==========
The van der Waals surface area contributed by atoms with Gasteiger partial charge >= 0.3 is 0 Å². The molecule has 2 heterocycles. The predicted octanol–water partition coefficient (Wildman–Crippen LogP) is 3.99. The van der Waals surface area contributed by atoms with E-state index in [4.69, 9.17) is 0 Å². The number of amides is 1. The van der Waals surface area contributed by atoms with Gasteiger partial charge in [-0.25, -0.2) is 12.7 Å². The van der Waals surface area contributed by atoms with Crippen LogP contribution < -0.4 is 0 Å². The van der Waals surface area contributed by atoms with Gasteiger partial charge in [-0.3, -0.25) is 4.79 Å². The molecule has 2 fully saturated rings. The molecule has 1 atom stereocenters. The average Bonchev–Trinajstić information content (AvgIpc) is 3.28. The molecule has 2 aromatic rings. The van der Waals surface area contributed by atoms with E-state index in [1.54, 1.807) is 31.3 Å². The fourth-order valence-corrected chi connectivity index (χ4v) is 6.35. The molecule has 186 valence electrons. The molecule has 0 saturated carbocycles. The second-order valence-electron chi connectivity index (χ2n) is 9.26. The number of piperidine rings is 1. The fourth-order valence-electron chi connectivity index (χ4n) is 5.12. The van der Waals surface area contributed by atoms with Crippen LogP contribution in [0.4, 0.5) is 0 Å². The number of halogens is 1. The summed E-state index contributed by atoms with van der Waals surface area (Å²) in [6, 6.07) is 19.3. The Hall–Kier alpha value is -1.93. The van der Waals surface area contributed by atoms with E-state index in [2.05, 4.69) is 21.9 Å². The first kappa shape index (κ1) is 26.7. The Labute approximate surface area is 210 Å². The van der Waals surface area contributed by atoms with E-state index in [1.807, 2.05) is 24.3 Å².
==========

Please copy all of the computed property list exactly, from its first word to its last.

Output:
The van der Waals surface area contributed by atoms with Gasteiger partial charge >= 0.3 is 0 Å². The molecule has 2 heterocycles. The predicted octanol–water partition coefficient (Wildman–Crippen LogP) is 3.99. The van der Waals surface area contributed by atoms with E-state index in [4.69, 9.17) is 0 Å². The number of amides is 1. The van der Waals surface area contributed by atoms with Gasteiger partial charge in [-0.25, -0.2) is 12.7 Å². The van der Waals surface area contributed by atoms with Crippen LogP contribution < -0.4 is 0 Å². The van der Waals surface area contributed by atoms with Gasteiger partial charge in [-0.3, -0.25) is 4.79 Å². The molecule has 2 fully saturated rings. The molecule has 1 atom stereocenters. The average Bonchev–Trinajstić information content (AvgIpc) is 3.28. The molecule has 2 aromatic rings. The van der Waals surface area contributed by atoms with E-state index in [1.54, 1.807) is 31.3 Å². The fourth-order valence-corrected chi connectivity index (χ4v) is 6.35. The molecule has 186 valence electrons. The molecule has 0 saturated carbocycles. The second-order valence-electron chi connectivity index (χ2n) is 9.26. The number of piperidine rings is 1. The fourth-order valence-electron chi connectivity index (χ4n) is 5.12. The van der Waals surface area contributed by atoms with Crippen LogP contribution in [0.4, 0.5) is 0 Å². The number of halogens is 1. The summed E-state index contributed by atoms with van der Waals surface area (Å²) in [6, 6.07) is 19.3. The Hall–Kier alpha value is -1.93. The van der Waals surface area contributed by atoms with E-state index in [2.05, 4.69) is 21.9 Å². The first kappa shape index (κ1) is 26.7. The Labute approximate surface area is 210 Å². The van der Waals surface area contributed by atoms with E-state index in [1.807, 2.05) is 24.3 Å².